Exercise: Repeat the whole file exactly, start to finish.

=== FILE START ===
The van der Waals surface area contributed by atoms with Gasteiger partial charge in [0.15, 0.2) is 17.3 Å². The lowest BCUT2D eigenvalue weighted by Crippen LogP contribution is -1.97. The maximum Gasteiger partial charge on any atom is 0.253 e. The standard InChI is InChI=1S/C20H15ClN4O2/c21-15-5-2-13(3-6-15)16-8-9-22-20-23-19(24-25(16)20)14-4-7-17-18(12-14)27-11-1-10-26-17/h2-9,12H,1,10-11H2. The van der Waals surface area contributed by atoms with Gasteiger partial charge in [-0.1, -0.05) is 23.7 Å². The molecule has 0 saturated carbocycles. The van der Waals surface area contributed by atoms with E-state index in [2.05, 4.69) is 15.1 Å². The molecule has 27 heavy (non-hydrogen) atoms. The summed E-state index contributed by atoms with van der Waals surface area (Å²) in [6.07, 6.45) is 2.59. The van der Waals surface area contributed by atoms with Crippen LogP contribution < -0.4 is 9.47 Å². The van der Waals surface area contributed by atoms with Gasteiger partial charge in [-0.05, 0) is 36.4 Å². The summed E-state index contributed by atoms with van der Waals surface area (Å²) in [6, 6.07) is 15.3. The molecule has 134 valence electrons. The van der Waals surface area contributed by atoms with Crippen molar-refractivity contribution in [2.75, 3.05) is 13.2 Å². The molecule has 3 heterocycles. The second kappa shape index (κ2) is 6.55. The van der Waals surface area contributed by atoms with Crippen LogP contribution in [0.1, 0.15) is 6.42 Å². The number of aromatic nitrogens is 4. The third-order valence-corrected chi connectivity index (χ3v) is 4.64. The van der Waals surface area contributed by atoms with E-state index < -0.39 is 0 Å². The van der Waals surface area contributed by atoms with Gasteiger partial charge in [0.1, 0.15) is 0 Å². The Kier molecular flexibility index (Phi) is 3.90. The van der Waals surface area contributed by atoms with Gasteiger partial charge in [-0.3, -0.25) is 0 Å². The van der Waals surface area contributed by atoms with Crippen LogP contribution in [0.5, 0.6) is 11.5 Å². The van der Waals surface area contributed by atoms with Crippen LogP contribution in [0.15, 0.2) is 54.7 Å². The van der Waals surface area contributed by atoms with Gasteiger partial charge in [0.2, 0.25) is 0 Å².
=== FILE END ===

The van der Waals surface area contributed by atoms with Gasteiger partial charge in [0.15, 0.2) is 17.3 Å². The lowest BCUT2D eigenvalue weighted by Crippen LogP contribution is -1.97. The maximum Gasteiger partial charge on any atom is 0.253 e. The standard InChI is InChI=1S/C20H15ClN4O2/c21-15-5-2-13(3-6-15)16-8-9-22-20-23-19(24-25(16)20)14-4-7-17-18(12-14)27-11-1-10-26-17/h2-9,12H,1,10-11H2. The van der Waals surface area contributed by atoms with Gasteiger partial charge in [-0.1, -0.05) is 23.7 Å². The molecule has 0 saturated carbocycles. The van der Waals surface area contributed by atoms with E-state index in [2.05, 4.69) is 15.1 Å². The molecule has 27 heavy (non-hydrogen) atoms. The summed E-state index contributed by atoms with van der Waals surface area (Å²) in [6.07, 6.45) is 2.59. The van der Waals surface area contributed by atoms with Crippen LogP contribution < -0.4 is 9.47 Å². The van der Waals surface area contributed by atoms with Gasteiger partial charge in [-0.05, 0) is 36.4 Å². The summed E-state index contributed by atoms with van der Waals surface area (Å²) in [6, 6.07) is 15.3. The molecule has 134 valence electrons. The van der Waals surface area contributed by atoms with Crippen molar-refractivity contribution in [2.75, 3.05) is 13.2 Å². The molecule has 3 heterocycles. The second kappa shape index (κ2) is 6.55. The van der Waals surface area contributed by atoms with Crippen LogP contribution in [0.1, 0.15) is 6.42 Å². The number of aromatic nitrogens is 4. The third-order valence-corrected chi connectivity index (χ3v) is 4.64. The van der Waals surface area contributed by atoms with E-state index < -0.39 is 0 Å². The van der Waals surface area contributed by atoms with Gasteiger partial charge in [0.1, 0.15) is 0 Å². The Kier molecular flexibility index (Phi) is 3.90. The van der Waals surface area contributed by atoms with Gasteiger partial charge in [-0.3, -0.25) is 0 Å². The van der Waals surface area contributed by atoms with Crippen LogP contribution in [0.5, 0.6) is 11.5 Å². The van der Waals surface area contributed by atoms with Crippen LogP contribution in [0.15, 0.2) is 54.7 Å². The van der Waals surface area contributed by atoms with Gasteiger partial charge in [0.2, 0.25) is 0 Å².